Elgar original reference
Edited by Padideh Ala’i and Robert G. Vaughn
Chapter 15: The emerging norm of transparency in international environmental governance
Since the beginning of modern environmental law in the early 1970s, the right to access environmental information has been at the core of environmental protection efforts. This chapter addresses the prominence of transparency as an emerging norm of international environmental governance and the global pursuit of sustainable development. Many international environmental instruments are aimed at improving access to information, although perhaps not surprisingly the majority focus on ensuring that information is shared between State actors. Thus, governments have committed to sharing information about cross-border shipments of hazardous waste, genetically modified organisms, and toxic chemicals. Other environmental treaties ensure that neighboring countries share information about potential transboundary environmental impacts or about plans to develop shared rivers and lakes. Less common have been international requirements to share environmental information with the public. Rooted in both international human rights and the treaties and practice of international environmental law, the public’s access to information is one of three closely related procedural rights that have emerged as fundamental to environmental protection and sustainable development: (1) the right to access information (transparency); (2) the right to participate in decisions that affect your life and livelihood (inclusivity); and (3) the right of access to justice (accountability). This chapter focuses on the first right—that of transparency—but inclusivity and accountability are closely related and equally critical to the pursuit of sustainable development.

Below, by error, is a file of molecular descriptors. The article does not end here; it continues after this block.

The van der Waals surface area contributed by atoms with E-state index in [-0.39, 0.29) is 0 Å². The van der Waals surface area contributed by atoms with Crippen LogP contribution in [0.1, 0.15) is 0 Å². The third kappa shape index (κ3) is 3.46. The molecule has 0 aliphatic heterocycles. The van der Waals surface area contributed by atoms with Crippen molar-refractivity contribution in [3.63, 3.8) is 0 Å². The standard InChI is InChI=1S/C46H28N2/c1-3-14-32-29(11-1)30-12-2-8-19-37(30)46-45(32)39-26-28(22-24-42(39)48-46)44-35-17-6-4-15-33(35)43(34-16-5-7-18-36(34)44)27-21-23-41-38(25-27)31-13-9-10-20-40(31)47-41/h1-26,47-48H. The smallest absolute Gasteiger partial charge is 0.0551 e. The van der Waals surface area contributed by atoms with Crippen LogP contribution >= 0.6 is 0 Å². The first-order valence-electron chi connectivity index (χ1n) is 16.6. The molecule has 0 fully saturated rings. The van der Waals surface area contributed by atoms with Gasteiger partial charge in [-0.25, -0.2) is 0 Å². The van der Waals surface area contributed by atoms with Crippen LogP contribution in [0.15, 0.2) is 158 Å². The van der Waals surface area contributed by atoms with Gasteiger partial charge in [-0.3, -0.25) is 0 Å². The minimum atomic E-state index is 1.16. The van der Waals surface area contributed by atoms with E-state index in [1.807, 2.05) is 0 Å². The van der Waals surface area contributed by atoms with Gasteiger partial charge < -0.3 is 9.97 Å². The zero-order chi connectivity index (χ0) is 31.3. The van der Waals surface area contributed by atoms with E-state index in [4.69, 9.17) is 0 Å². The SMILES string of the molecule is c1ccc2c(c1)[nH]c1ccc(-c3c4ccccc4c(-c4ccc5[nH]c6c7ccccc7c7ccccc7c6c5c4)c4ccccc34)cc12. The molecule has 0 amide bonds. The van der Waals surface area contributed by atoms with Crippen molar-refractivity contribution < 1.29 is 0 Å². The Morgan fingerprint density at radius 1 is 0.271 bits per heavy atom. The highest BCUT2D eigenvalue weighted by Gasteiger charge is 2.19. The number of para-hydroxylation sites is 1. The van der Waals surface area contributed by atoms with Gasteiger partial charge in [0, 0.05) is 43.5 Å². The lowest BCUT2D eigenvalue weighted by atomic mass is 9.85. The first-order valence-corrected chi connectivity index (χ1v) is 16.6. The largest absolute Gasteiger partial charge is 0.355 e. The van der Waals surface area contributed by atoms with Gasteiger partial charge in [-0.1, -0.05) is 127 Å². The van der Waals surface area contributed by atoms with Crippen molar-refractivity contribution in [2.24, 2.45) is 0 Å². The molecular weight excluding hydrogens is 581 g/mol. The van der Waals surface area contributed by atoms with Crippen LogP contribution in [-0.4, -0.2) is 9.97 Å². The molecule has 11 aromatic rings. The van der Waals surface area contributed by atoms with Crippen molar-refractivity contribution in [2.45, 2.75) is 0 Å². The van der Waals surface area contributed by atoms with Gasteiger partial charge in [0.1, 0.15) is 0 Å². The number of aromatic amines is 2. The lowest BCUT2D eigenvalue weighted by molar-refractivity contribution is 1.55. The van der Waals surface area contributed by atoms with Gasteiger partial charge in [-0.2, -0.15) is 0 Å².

You are not authenticated to view the full text of this chapter or article.
Elgaronline requires a subscription or purchase to access the full text of books or journals. Please login through your library system or with your personal username and password on the homepage.
Non-subscribers can freely search the site, view abstracts/ extracts and download selected front matter and introductory chapters for personal use.
Your library may not have purchased all subject areas. If you are authenticated and think you should have access to this title, please contact your librarian.